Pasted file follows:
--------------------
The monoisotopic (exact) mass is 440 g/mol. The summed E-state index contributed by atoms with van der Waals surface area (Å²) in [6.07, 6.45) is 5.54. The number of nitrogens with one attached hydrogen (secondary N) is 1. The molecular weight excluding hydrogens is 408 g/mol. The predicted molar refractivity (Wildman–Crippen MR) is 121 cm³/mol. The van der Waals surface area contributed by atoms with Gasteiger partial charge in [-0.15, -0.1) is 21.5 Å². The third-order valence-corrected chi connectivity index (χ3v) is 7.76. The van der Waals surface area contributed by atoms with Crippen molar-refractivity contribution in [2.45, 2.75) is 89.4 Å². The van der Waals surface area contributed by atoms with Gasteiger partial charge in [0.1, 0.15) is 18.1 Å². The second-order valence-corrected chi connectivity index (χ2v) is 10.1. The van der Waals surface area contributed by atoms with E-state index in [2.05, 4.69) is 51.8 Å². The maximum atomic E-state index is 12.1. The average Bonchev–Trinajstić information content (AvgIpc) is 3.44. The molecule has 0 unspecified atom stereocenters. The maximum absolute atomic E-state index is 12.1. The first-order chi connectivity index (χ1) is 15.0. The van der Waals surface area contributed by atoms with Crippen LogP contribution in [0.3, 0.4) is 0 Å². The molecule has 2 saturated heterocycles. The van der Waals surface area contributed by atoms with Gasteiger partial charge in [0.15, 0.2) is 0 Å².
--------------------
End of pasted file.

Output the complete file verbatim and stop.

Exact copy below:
The monoisotopic (exact) mass is 440 g/mol. The summed E-state index contributed by atoms with van der Waals surface area (Å²) in [6.07, 6.45) is 5.54. The number of nitrogens with one attached hydrogen (secondary N) is 1. The molecular weight excluding hydrogens is 408 g/mol. The predicted molar refractivity (Wildman–Crippen MR) is 121 cm³/mol. The van der Waals surface area contributed by atoms with Gasteiger partial charge in [-0.15, -0.1) is 21.5 Å². The third-order valence-corrected chi connectivity index (χ3v) is 7.76. The van der Waals surface area contributed by atoms with Crippen molar-refractivity contribution in [2.45, 2.75) is 89.4 Å². The van der Waals surface area contributed by atoms with Gasteiger partial charge in [0.1, 0.15) is 18.1 Å². The second-order valence-corrected chi connectivity index (χ2v) is 10.1. The van der Waals surface area contributed by atoms with E-state index in [2.05, 4.69) is 51.8 Å². The maximum atomic E-state index is 12.1. The average Bonchev–Trinajstić information content (AvgIpc) is 3.44. The molecule has 0 unspecified atom stereocenters. The maximum absolute atomic E-state index is 12.1. The first-order chi connectivity index (χ1) is 15.0. The van der Waals surface area contributed by atoms with Crippen LogP contribution in [0.3, 0.4) is 0 Å². The molecule has 2 saturated heterocycles. The van der Waals surface area contributed by atoms with Gasteiger partial charge in [0.15, 0.2) is 0 Å².